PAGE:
November 2008 Vol. 107 No. 2 THE REVIEW

When Should Original Meanings Matter?

Richard A. Primus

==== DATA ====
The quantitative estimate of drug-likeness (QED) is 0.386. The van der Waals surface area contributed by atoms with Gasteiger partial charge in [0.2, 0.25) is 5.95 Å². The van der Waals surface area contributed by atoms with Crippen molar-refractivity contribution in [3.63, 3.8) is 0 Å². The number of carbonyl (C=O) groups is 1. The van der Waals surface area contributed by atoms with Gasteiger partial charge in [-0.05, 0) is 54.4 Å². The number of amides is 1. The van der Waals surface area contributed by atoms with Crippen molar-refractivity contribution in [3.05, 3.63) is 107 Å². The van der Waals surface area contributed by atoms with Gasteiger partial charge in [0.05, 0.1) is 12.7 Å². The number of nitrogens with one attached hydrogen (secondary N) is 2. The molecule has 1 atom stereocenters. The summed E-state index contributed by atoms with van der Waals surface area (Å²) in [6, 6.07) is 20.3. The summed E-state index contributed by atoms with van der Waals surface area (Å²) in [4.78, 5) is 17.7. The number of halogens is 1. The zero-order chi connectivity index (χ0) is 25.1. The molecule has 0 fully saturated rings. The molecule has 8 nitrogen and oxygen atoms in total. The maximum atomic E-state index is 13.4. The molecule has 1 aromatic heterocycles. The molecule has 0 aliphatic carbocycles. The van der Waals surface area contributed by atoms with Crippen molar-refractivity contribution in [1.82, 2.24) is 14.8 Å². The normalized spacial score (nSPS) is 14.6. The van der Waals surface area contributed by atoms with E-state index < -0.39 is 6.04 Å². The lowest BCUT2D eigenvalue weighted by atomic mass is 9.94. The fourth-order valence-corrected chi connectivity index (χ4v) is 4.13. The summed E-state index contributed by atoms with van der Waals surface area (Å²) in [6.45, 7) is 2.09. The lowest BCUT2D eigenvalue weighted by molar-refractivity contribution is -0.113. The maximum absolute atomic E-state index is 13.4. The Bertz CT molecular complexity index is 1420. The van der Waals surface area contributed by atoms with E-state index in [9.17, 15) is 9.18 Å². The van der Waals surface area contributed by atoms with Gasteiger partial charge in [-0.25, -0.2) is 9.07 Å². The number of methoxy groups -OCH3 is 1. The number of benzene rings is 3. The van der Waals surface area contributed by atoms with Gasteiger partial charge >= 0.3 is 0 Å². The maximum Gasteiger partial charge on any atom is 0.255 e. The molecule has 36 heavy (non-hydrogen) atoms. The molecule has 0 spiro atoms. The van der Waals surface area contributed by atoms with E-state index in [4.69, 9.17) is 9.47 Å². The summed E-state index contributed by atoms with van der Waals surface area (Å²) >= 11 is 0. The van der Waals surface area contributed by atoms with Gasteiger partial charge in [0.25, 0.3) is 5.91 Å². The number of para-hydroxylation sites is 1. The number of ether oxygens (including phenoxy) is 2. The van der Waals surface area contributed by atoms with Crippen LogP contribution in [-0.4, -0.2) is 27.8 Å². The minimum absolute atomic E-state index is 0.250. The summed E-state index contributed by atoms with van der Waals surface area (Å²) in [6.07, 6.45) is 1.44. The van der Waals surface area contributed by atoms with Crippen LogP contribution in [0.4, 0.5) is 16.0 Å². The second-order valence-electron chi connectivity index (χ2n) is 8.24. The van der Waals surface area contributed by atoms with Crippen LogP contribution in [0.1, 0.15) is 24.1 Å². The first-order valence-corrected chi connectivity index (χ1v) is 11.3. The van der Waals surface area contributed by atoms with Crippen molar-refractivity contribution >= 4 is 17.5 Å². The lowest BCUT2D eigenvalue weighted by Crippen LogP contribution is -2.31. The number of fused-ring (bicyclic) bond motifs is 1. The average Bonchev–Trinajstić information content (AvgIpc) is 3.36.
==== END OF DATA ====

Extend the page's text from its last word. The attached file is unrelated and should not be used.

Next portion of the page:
Constitutional theory lacks an account of when each of the familiar sources of authority—text, original meaning, precedent, and so on—should be given weight. The dominant tendency is to regard all sources as potentially applicable in every case. In contrast, this Article proposes that each source of authority is pertinent in some categories of cases but not in others, much as a physical tool is appropriate for some but not all kinds of household tasks. The Article then applies this approach to identify the categories of cases in which original meaning is, or is not, a valid factor in constitutional decisionmaking.

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